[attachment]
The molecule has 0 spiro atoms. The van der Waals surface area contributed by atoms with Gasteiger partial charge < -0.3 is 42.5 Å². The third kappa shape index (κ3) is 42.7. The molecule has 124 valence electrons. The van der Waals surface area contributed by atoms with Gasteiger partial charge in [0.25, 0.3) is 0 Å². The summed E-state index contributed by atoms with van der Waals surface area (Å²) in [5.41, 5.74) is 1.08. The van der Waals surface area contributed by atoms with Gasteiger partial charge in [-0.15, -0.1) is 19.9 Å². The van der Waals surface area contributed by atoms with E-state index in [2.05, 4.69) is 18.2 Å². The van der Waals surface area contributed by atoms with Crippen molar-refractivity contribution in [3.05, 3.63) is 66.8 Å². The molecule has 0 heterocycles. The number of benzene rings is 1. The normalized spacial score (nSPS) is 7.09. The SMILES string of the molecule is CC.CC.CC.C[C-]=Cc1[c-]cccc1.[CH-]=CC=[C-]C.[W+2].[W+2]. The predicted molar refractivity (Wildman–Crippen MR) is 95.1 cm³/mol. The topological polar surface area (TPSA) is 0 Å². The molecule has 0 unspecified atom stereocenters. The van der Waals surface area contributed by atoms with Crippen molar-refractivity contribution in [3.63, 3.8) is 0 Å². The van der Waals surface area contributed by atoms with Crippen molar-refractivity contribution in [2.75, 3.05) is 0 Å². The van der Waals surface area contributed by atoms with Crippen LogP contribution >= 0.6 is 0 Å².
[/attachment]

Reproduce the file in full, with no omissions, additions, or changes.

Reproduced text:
The molecule has 0 spiro atoms. The van der Waals surface area contributed by atoms with Gasteiger partial charge < -0.3 is 42.5 Å². The third kappa shape index (κ3) is 42.7. The molecule has 124 valence electrons. The van der Waals surface area contributed by atoms with Gasteiger partial charge in [0.25, 0.3) is 0 Å². The summed E-state index contributed by atoms with van der Waals surface area (Å²) in [5.41, 5.74) is 1.08. The van der Waals surface area contributed by atoms with Gasteiger partial charge in [-0.15, -0.1) is 19.9 Å². The van der Waals surface area contributed by atoms with E-state index in [2.05, 4.69) is 18.2 Å². The van der Waals surface area contributed by atoms with Crippen molar-refractivity contribution in [3.05, 3.63) is 66.8 Å². The molecule has 0 heterocycles. The number of benzene rings is 1. The normalized spacial score (nSPS) is 7.09. The SMILES string of the molecule is CC.CC.CC.C[C-]=Cc1[c-]cccc1.[CH-]=CC=[C-]C.[W+2].[W+2]. The predicted molar refractivity (Wildman–Crippen MR) is 95.1 cm³/mol. The topological polar surface area (TPSA) is 0 Å². The molecule has 0 unspecified atom stereocenters. The van der Waals surface area contributed by atoms with Crippen molar-refractivity contribution in [3.63, 3.8) is 0 Å². The van der Waals surface area contributed by atoms with Crippen molar-refractivity contribution in [2.75, 3.05) is 0 Å². The van der Waals surface area contributed by atoms with Crippen LogP contribution >= 0.6 is 0 Å².